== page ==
Finally, long time Contributor Pat Mcgrane provided us with an account of his 2007 traverse from Borah to No Regret Peak,The High Route from Mount Borah to No Regret. I believe you will find his story riveting. The trip was undoubtedly an Idaho epic!

Rainbow over Sacajawea Peak.

Rainbow over Sacajawea Peak. Pat Mcgrane Photo


June 5, 2017. There is still a lot of snow above 8,000 feet in central Idaho. The runoff from the ferocious 2016-2017 winter snow has and is still causing a lot damage to roads and trails in the mountains. There is still a lot of snow left and flooding and landslides are going to cause more damage as we progress into summer. As I write this entry Idaho 21 is closed as a result of runoff washing out a section of the highway. Make sure you contact the Forest Service to find out the latest on road and trail conditions. All of the Idaho National Forests have Facebook pages which are updated regularly with access and other valuable information.

A no trespassing sign on the south side of Packer Butte.

A no trespassing sign on the south side of Packer Butte.

New additions to the website include Margo’s review of land status and most importantly private property issues. Trespassing is a topic that is going to get a lot more press in the future as well as impact your ability to climb some peaks. If you are concerned about public access issues the American Alpine Club’s Access Fund if a good place to start learning about the issue and possible solutions.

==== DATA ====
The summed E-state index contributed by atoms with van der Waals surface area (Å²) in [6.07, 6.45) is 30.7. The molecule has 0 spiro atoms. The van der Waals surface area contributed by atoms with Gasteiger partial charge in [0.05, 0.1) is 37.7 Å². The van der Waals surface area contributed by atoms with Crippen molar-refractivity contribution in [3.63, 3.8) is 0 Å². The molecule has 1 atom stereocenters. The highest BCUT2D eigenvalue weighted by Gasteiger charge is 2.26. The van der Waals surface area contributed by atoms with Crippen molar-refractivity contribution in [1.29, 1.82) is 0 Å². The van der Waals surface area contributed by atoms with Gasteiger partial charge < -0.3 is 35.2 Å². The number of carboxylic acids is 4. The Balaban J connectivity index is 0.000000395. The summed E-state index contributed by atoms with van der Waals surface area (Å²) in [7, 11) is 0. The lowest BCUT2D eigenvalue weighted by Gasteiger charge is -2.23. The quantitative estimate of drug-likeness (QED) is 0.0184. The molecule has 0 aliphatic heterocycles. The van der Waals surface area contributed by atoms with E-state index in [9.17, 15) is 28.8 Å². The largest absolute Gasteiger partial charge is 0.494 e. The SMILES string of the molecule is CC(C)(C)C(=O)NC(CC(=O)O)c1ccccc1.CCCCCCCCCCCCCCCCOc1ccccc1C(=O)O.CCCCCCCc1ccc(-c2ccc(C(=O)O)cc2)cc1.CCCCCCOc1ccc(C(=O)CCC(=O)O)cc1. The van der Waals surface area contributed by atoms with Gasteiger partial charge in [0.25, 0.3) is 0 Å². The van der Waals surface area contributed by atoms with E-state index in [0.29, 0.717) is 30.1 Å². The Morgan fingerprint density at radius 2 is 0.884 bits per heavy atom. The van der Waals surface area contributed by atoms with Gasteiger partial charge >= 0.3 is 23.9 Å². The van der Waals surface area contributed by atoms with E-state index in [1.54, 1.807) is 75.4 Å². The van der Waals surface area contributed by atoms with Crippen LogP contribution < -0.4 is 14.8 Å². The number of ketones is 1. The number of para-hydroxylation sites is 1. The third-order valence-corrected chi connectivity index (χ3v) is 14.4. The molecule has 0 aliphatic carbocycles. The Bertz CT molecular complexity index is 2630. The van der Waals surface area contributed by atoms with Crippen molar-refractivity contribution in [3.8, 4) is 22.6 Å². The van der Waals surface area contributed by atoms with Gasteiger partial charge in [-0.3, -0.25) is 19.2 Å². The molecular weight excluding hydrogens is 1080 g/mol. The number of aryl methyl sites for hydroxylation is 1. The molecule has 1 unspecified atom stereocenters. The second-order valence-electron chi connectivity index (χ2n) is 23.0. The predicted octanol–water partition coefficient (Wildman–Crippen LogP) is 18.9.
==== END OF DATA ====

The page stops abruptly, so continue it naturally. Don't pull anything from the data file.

Since 2008 Contributor Erik Pohlmann has biked, hiked, snowshoed and skied approximately 60 times in the Danskin Mountains, climbing more than 20 of its peaks and reaching seldom visited corners of the Danskin Mountains. During his explorations he has accumulated just under 200,000 feet of elevation gain and covered over a thousand self propelled miles. Perhaps Erik’s most impressive segment was his recent climb of remote Cathedral Rocks via a Class 4 nonconformity in the peak’s southeast face. His ascent is the first reported ascent.

Cathedral Rocks. Erik Pohlmann Photo

Cathedral Rocks. Erik Pohlmann Photo

Also, added in the Danskin Mountains are new pages for Peak 5913 and Peak 5580 as well as a revised Fiddler Benchmark page with new route information.